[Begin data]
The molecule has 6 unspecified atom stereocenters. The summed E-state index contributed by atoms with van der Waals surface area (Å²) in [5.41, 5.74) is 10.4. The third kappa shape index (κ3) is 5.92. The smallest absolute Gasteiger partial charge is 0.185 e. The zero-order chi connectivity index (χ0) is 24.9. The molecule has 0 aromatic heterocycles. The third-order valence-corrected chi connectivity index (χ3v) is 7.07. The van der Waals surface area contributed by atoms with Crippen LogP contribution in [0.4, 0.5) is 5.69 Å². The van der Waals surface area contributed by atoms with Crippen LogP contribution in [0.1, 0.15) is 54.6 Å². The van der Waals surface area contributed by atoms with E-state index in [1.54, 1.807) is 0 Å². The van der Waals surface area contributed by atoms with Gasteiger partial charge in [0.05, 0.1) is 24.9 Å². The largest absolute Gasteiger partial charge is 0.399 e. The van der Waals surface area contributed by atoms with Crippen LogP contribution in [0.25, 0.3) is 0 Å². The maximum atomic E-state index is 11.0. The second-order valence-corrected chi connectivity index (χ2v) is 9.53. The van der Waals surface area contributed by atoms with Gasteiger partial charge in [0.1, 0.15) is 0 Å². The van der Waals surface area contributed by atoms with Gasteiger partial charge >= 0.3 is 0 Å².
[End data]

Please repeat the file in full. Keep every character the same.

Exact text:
The molecule has 6 unspecified atom stereocenters. The summed E-state index contributed by atoms with van der Waals surface area (Å²) in [5.41, 5.74) is 10.4. The third kappa shape index (κ3) is 5.92. The smallest absolute Gasteiger partial charge is 0.185 e. The zero-order chi connectivity index (χ0) is 24.9. The molecule has 0 aromatic heterocycles. The third-order valence-corrected chi connectivity index (χ3v) is 7.07. The van der Waals surface area contributed by atoms with Crippen LogP contribution in [0.4, 0.5) is 5.69 Å². The van der Waals surface area contributed by atoms with Crippen LogP contribution in [0.1, 0.15) is 54.6 Å². The van der Waals surface area contributed by atoms with E-state index in [1.54, 1.807) is 0 Å². The van der Waals surface area contributed by atoms with Gasteiger partial charge in [0.05, 0.1) is 24.9 Å². The largest absolute Gasteiger partial charge is 0.399 e. The van der Waals surface area contributed by atoms with Crippen LogP contribution in [0.25, 0.3) is 0 Å². The maximum atomic E-state index is 11.0. The second-order valence-corrected chi connectivity index (χ2v) is 9.53. The van der Waals surface area contributed by atoms with Gasteiger partial charge in [0.1, 0.15) is 0 Å². The van der Waals surface area contributed by atoms with Gasteiger partial charge >= 0.3 is 0 Å².